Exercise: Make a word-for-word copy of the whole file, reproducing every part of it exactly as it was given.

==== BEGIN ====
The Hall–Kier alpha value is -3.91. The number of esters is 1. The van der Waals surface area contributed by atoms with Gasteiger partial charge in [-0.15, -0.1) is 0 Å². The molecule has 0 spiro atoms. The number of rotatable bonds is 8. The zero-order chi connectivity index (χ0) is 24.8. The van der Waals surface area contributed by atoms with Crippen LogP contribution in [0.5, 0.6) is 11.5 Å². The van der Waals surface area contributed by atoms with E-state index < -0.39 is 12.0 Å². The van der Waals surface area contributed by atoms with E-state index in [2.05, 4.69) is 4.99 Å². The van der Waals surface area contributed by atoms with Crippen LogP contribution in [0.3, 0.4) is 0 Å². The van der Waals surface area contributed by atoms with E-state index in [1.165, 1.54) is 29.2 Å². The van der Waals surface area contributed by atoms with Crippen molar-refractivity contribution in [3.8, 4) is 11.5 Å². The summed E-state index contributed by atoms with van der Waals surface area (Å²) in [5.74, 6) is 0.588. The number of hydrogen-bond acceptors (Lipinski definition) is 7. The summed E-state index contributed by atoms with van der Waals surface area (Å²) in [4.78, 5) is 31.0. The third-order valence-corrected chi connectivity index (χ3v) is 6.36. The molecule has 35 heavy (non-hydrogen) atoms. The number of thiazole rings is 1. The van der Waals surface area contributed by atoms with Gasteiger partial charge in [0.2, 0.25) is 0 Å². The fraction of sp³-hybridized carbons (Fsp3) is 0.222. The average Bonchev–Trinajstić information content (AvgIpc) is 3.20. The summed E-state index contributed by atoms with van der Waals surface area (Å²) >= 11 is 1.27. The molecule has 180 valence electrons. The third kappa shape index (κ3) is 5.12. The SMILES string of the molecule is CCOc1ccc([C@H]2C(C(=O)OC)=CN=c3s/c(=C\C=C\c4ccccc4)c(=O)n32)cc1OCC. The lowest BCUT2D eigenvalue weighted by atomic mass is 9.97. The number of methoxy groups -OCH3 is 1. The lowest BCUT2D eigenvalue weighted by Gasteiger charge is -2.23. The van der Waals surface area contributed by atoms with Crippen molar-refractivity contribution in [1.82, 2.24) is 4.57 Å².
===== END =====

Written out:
The Hall–Kier alpha value is -3.91. The number of esters is 1. The van der Waals surface area contributed by atoms with Gasteiger partial charge in [-0.15, -0.1) is 0 Å². The molecule has 0 spiro atoms. The number of rotatable bonds is 8. The zero-order chi connectivity index (χ0) is 24.8. The van der Waals surface area contributed by atoms with Crippen LogP contribution in [0.5, 0.6) is 11.5 Å². The van der Waals surface area contributed by atoms with E-state index < -0.39 is 12.0 Å². The van der Waals surface area contributed by atoms with E-state index in [2.05, 4.69) is 4.99 Å². The van der Waals surface area contributed by atoms with Crippen LogP contribution in [0.3, 0.4) is 0 Å². The van der Waals surface area contributed by atoms with E-state index in [1.165, 1.54) is 29.2 Å². The van der Waals surface area contributed by atoms with Crippen molar-refractivity contribution in [3.8, 4) is 11.5 Å². The summed E-state index contributed by atoms with van der Waals surface area (Å²) in [5.74, 6) is 0.588. The number of hydrogen-bond acceptors (Lipinski definition) is 7. The summed E-state index contributed by atoms with van der Waals surface area (Å²) in [4.78, 5) is 31.0. The third-order valence-corrected chi connectivity index (χ3v) is 6.36. The molecule has 35 heavy (non-hydrogen) atoms. The number of thiazole rings is 1. The van der Waals surface area contributed by atoms with Gasteiger partial charge in [0.2, 0.25) is 0 Å². The fraction of sp³-hybridized carbons (Fsp3) is 0.222. The average Bonchev–Trinajstić information content (AvgIpc) is 3.20. The summed E-state index contributed by atoms with van der Waals surface area (Å²) >= 11 is 1.27. The molecule has 180 valence electrons. The third kappa shape index (κ3) is 5.12. The SMILES string of the molecule is CCOc1ccc([C@H]2C(C(=O)OC)=CN=c3s/c(=C\C=C\c4ccccc4)c(=O)n32)cc1OCC. The lowest BCUT2D eigenvalue weighted by atomic mass is 9.97. The number of methoxy groups -OCH3 is 1. The lowest BCUT2D eigenvalue weighted by Gasteiger charge is -2.23. The van der Waals surface area contributed by atoms with Crippen molar-refractivity contribution in [1.82, 2.24) is 4.57 Å².